What does Earth Day mean to you in 2023, as compared to the first year you learned about it?
Earth Day was born of a collaboration between government and citizens circa 1969, about the time the Nixon administration established the Environmental Protection Agency (EPA) and the Clean Air Act, after New York had created the nation’s first municipal EPA in 1968.
The first Earth Day, named by prominent ad man Juilan Koenig (to rhyme with Birthday), fell on a school day, which meant that whole classes of students planted flowers, swept public spaces, recycled and protested pollution.
What will you be doing to take action this year and beyond?
Here at Creative Alignments, we’re doing an Earth Day bingo competition to see how many habit-changing actions our team can take. We also asked our team to share their first personal memories of Earth Day. Here are a few responses.
“I remember the very first Earth Day in 1970. The brother of one of my best friends rode his bike from Boulder to Denver as a statement for alternative transportation. It seemed like an epic accomplishment at the time, but now it’s not a big deal. I also participated in an Earth Day tree-planting activity at my elementary school, and I bet those trees are giant now! Many years later, Earth Day is much more important to me as we battle climate change and face tremendous challenges to save our planet for future generations.”
-MJ, Executive Recruiter for CPG brands making a difference for people and planet.
“In the mid 80s, Earth Day got my family talking about how climate change (not sure what we called it back then) would someday cause my grandparents in Arizona to have waterfront property, while our house in a California beach town would be under water. Climate issues seemed pressing even back then. So much has changed, and yet so little. I think of the people, culture and language of Tuvalu island. They are indeed sinking under water due to climate change.”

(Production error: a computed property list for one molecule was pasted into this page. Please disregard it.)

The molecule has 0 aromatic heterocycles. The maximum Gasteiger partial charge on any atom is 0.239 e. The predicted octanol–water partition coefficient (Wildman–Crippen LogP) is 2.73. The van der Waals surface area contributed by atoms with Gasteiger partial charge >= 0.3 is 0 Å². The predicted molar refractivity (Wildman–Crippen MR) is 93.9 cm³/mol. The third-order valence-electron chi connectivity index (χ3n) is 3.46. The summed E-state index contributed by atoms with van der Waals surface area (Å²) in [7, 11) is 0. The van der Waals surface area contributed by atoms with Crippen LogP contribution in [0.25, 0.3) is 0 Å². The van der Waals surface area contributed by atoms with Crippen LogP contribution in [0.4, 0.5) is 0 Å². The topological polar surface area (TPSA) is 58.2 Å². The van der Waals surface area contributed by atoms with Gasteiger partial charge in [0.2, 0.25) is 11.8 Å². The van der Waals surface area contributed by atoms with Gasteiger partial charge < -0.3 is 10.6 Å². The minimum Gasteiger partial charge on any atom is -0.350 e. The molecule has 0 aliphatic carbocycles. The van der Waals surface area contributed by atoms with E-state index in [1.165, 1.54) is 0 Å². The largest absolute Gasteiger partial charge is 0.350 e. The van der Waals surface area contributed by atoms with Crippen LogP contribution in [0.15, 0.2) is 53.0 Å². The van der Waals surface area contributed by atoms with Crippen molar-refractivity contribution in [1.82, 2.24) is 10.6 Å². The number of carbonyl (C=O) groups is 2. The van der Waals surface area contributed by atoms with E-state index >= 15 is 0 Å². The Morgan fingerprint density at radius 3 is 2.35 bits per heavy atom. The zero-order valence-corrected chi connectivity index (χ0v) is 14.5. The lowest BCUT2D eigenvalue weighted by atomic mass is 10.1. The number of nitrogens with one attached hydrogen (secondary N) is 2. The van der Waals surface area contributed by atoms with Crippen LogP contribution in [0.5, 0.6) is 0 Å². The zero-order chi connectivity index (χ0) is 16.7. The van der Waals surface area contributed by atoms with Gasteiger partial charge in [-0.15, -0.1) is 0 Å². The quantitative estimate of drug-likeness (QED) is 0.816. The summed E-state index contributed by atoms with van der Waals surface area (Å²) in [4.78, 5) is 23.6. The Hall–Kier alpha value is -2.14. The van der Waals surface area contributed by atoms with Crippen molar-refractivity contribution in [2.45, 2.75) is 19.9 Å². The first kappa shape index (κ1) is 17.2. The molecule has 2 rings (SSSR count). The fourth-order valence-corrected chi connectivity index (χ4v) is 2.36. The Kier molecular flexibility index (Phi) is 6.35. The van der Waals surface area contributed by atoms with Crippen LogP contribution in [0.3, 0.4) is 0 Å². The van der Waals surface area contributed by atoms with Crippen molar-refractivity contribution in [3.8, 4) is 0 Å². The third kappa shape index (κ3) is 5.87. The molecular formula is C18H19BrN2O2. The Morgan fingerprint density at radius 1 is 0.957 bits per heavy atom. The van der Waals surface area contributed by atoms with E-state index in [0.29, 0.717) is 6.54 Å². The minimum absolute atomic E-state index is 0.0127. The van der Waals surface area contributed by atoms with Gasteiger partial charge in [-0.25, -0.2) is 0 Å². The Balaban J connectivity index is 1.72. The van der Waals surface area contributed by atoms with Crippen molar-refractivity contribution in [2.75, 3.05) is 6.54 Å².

-Shenna, Director of Impact and Strategic Communications
“I remember as a kid being so aware of needing to help our planet. I wrote a poem for Earth Day when I was eight. Here’s what I remember of it:
The sky is blue,
The sea is green,
What do you expect if they’re not clean?
They’ll be brown or even black,
Thick with Smog, littered with snack.
Think before you throw away,
you can recycle everyday,
Just take your glass, aluminum, and paper,
Even recycle a plastic container.
Be nice to the world as you would your best friend,
Then the world won’t end!
I remember feeling deeply scared about our future here and still feel that today, even more so now that I have my own kiddos and want them to do all the things to help the earth, come up with solutions, and live as sustainably as possible, not wasting and not using plastic whenever possible. My daughter seems really aware and made me so proud yesterday when she asked if I’d give her money for the gift shop at the Zoo for her field trip. She even volunteered (as she bargained for the money) that she would not buy anything plastic and my heart was full (and of course I handed over the money).”
-Alexis, Recruiter for sustainable, better-for-your CPG brands
In the future, what will today’s school children say about Earth Day? That will depend on how we use the power and influence of business to change the narrative and practice of capitalism to become a force for good. One way to do this is to pursue a B Corp certification. We’re at the last stages of this rigorous process, and would be happy to chat with companies interested in doing the same to share our experience, if it can help others.